• Conference attendees are increasingly socially responsible, tech savvy and time poor
  • Attendees are looking for collaboration and networking, not just information
  • Meetings provide a place for human interaction, experiential learning and valuable professional investment
  • Customisation of the program structure and event experience is key
  • Augmented virtual reality and artificial intelligence transform the event experience
  • Ideas around venue design for the next generation.

DOWNLOAD THE FULL REPORT HERE

Some of the key research findings are outlined in The Future of meetings; 25 years of change infographic:


ABOUT MCCRINDLE SPEAKERS


At McCrindle, our team of professional speakers are in demand for their ability to clearly communicate the insights in engaging ways. Presenting at a variety of national and international events including keynote addresses at conferences, onsite professional development workshops and strategy briefings for senior leaders, the McCrindle speakers are recognised as leaders in tracking emerging issues, researching social trends, and are regarded as expert social researchers, futurists and story tellers.

To make an inquiry, please feel free to get in touch via email, or on 02 8824 3422.

External Trends Impacting the NFP Sector in 2017

Wednesday, February 22, 2017

The year 2017 has begun in an environment of perplexed global sentiment. From Brexit to the election of President Trump, the last 9 months have been far from a smooth ride on the world stage, showing a trend towards growing isolationism and increasing uncertainty.

At the national level, for most advanced economies, this uncertainty has bred an increase in nationalism, and a move away from globalisation. In Australia, our response – in part fuelled by our strong work ethic and historic undercurrent – makes us all just want to ‘get on with it’ and get the job done.

For the not for profit sector, this means working hard at strategic initiatives, managing external risk, and taking bold initiatives to engage donors. Our conversations with the NFP sector at this time of year often involves developing strategic brand tracking to measure public engagement, or testing specific brand assets to develop powerful advertising campaigns.

Yet, before delving into the tools of marketing and communications, it is critical that NFPs grasp the trends and undercurrents taking place in the external environment, particularly those that impact donor giving. Here are three trends we feel are critical for the NFP sector to grapple with in 2017:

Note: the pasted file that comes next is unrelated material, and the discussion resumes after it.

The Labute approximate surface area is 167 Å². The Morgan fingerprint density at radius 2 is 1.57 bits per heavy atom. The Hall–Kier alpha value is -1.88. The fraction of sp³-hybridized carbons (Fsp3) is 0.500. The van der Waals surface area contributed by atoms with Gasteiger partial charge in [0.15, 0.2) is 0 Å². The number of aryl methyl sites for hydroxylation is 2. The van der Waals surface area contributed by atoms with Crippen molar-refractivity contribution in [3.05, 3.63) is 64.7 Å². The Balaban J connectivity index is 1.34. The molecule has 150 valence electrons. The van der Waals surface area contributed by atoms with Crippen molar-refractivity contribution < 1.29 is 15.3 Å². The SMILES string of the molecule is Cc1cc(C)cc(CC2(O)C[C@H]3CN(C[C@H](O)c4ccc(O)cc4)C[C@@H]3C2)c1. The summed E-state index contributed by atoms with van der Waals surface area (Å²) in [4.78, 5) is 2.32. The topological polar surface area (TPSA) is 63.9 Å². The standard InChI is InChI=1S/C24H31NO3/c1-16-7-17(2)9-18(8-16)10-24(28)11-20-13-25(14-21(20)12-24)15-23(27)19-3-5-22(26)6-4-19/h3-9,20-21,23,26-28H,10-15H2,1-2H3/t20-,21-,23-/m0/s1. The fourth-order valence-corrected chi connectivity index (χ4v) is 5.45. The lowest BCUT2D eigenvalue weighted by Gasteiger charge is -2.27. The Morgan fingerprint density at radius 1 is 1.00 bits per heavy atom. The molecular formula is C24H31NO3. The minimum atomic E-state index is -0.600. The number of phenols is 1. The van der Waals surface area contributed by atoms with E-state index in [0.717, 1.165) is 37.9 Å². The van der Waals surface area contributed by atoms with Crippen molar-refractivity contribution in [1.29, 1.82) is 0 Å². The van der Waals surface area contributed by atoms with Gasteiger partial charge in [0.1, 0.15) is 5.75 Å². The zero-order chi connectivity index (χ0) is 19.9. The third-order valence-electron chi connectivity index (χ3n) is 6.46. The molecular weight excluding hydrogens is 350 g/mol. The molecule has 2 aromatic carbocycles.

1. Charity saturation and the need for brand differentiation

According to JBWere’s Cause Report (2016), Australia has 56,894 NFP organisation, one NFP for every 422 individuals. The number of not for profit organisations has doubled every 20 years over the last 60 years – and despite cancelling and closure of some charities by the ACNC, there are still around 10 new charities established every business day.

2. Overall decline in public giving necessitating new fundraising initiatives

Charitable giving has been lower in Australia in 2016 than in years prior. The NAB Charitable Giving Index indicates that national giving is down, by a decrease of 0.3% growth in the 12 months leading up to Aug 2016. This compares to 5.1% growth a year earlier. While there has been resilience in the Australian economy during this time, consumers are more cautious than before, reflected by these figures.

3. Younger generations giving less and seeking experiential engagement

60% of Australian donors agree that charities will face a more difficult future as younger generations don’t seem to volunteer in an ongoing way or give as much as the generations before them (McCrindle Australian Communities Trends Report, 2016). NAB data shows that those aged 15 to 24 give just $135 on average, annually, to charities, compared to those over 65 who give $452 on average.

BEHIND THE TRENDS

A number of these trends are explained by a rise in the cost of living across Australia. Take Sydney housing as a case example of the growing cost of living pressures. In 1975, Sydney house prices were just 5x average annual earnings. By 1995 they had risen to 6x average annual earnings, but today – when taking the average annual salary of $80,000 per year and the median house price of well over $1 million – the average house price is 13x the cost of an average annual full-time salary.

Australian donors are finding it more difficult to give, and to give regularly. As the traditional, dependable, regular donor shrinks as a proportion of all donors, new types of donors are emerging –brand responders and opportunity givers.

ENGAGING AD-HOC DONORS


Brand responders and opportunity givers donate sporadically, in an ad-hoc way. These types of donors are still more likely to give to a single charity or cause than to multiple causes, and have a strong preference for a particularly cause or charity.

Through speaking with more than a dozen NFP experts, 54 donors face to face, and surveying 1,500 Australians, we have identified four key next steps for the charitable sector to take into account in 2017:

1. Develop Multi-Tiered Levels of Engagement

Donors want to be involved with charities, but on their own terms. Rather than fixed contracts, they desire flexible giving and varied involvement. The demand for personalisation is growing as donors expect charity engagement suited to their age and life stage.

2. Build Communities for Social Impact